Who doesn’t know him. His parents tell him that they each have two names, too,as do all their Bengali friends in America, and all their relatives in Calcutta. It’s part of growing up, they tell him, part of being a Bengali...”(Lahiri,57). Consequently, this makes Gogol even more confused about the real identity of himself. Later on in the story, Gogol has to decide about the future of his pet name of “Gogol”. Gogol explains this thinking in this quote, “ without people in the world to call him Gogol, no matter how long he himself lives,Gogol Ganguli will, once and for all, vanish from the lips of loved ones, and so, cease to exist. Yet the thought of this eventual demise provides no sense of victory, no solace. It provides no solace at all.”(Lahiri,289). Gogol thinks
After his divorce, which is a second difficult experience in his life, Gogol spends time with his family, specifically at a party his mother is hosting before she leaves for India, which again influences him to accept his Bengali culture. At this party, Gogol explores his old house and finds the copy of The Overcoat that his father once gave to him, which makes him realize that “without people in the world to call him Gogol, no matter how long he himself lives, Gogol Ganguli will, once and for all, vanish from the lips of loved ones, and so, cease to exist” (Lahiri 433). In college and when he was Maxine, going by Nikhil gives Gogol a newfound perspective in his life, one where being shameful of his name does not really exist. However, after going through both his father’s death and his divorce, Gogol feels upset when thinking about how he changed his name, which “provides no solace at all” (433). With most of his family and Moushumi gone, few people are left to call him Gogol, reminding him who he once was. Gogol’s sadness shows how he has become comfortable with his birth name, which he originally hated. Through his reading of The Overcoat and his reflection on the possible nonexistence of his life as Gogol, Gogol accepts both his name and his culture, which ultimately shows how he becomes comfortable with
He decides that instead of being called Gogol he rather be called Nikhil, an “alternative” name his parent gave him years before. Also displayed in the novel, Gogol, also known as Nikhil, learns more about the origin of his name and it is safe to say he is not a fan of his who he is named after. Despite learning about the origin of his name, Gogol is still not aware of the traumatic experience his dad encountered that eventually led to him naming his son after the famous Russian author. Years pass and Gogol goes off to school, later revealed as Yale. The reader is able to see how Gogol lives life as a young male in a promising country. Gogol falls in love, continues to further his education, and experiences the many joys life has to present. Until the family is astounded by the news that Ashoke passes away from a myocardial infarction. This was a major turning point in the story and huge blunder to the Gangulis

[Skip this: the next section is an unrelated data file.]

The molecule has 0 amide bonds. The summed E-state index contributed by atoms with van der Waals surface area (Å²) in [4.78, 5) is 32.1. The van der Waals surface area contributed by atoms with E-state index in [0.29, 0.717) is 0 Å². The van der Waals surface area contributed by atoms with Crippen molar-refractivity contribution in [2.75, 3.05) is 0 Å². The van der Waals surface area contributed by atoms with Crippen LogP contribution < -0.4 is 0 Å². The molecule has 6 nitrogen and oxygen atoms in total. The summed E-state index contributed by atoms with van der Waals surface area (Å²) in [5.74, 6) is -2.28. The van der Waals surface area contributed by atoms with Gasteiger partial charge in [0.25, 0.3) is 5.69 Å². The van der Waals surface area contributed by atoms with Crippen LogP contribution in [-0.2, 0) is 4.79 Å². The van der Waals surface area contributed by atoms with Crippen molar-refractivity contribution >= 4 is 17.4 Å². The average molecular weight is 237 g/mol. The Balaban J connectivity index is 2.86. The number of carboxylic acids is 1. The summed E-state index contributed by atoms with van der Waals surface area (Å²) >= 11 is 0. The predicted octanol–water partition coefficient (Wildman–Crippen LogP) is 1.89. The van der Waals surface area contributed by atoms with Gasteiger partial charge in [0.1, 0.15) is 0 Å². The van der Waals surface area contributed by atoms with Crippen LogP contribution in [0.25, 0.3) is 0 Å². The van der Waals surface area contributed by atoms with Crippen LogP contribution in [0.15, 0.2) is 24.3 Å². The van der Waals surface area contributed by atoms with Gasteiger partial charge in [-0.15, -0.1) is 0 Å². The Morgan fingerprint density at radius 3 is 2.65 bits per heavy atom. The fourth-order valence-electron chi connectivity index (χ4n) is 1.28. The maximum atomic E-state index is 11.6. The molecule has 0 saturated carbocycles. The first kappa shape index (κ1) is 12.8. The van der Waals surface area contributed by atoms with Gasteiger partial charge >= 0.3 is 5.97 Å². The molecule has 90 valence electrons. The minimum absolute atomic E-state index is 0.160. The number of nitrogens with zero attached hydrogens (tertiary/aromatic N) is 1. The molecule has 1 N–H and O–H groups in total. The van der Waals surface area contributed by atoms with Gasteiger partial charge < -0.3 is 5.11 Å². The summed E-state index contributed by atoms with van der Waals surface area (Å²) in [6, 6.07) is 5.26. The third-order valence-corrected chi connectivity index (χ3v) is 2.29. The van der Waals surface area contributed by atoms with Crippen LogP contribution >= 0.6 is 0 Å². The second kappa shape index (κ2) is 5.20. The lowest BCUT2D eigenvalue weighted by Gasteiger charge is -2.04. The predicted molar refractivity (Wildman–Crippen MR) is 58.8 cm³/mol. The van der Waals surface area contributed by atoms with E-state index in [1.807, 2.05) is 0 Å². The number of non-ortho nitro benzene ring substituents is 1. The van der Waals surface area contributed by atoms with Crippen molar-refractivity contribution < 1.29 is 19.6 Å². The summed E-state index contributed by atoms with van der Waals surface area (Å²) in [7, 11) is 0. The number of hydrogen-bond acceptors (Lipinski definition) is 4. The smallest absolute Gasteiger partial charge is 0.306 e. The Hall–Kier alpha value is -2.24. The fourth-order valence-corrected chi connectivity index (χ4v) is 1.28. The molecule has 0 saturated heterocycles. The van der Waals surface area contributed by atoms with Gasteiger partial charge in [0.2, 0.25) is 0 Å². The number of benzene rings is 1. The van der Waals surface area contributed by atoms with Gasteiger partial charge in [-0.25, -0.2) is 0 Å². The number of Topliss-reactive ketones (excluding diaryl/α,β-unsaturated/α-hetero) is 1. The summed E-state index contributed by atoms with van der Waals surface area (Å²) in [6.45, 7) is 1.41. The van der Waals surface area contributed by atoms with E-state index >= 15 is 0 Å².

His father on the other hand thinks of the near death experience he had and the connection he has with the name. The name is another struggle that Gogol has to go through in his life. When his father dies later in the book, he begins to hate the name because of the connection it has with his father’s near death experience. But he doesn’t really want to let go of it, for he thinks that he will totally leave the culture that he grew up in behind. He also thinks he will just totally forget his father if he changes his name. The struggles he has with his father are the fact that he totally can’t decide where he wants to go. He doesn’t even go to the same university as his father, which really causes a lot of problems with his father. When things get bad for Gogol, they get really worse. His wife even cheats on him with another man. This causes an even greater struggle and internal pain for Gogol. He decides that they weren’t right for each other and the two split up. This again is another strain on Gogol’s life that he must
In the novel, “ The Namesake ” by Jhumpa Lahiri, on pages 183-227 she talks about how Gogol’s life changed after his father’s death. He was still living in New York but his relationship with Maxine has ended. Ashima called him about her friend’s daughter, Moushumi. Gogol was not interesting because he knew that his mother was trying to marry him with Moushumi. Gogol was trying to focus on his exam in architecture. However, his mother was pressuring him about Moushumi so he decided to meet his mother friend's daughter. On the first meeting, Gogol was astonished to find himself attracted to Moushmi and he wanted to spend more time with her. After that meeting, Gogol began to remember all the time he met Moushumi at family reunions. When they
What’s in a name? Is it an address for the soul? Or merely a string of sounds meaningless and unmoored? In Jhumpa Lahiri’s book The Namesake the main character, Gogol, struggles with how his name and heritage separate him from other Americans, causing him to reject the his name and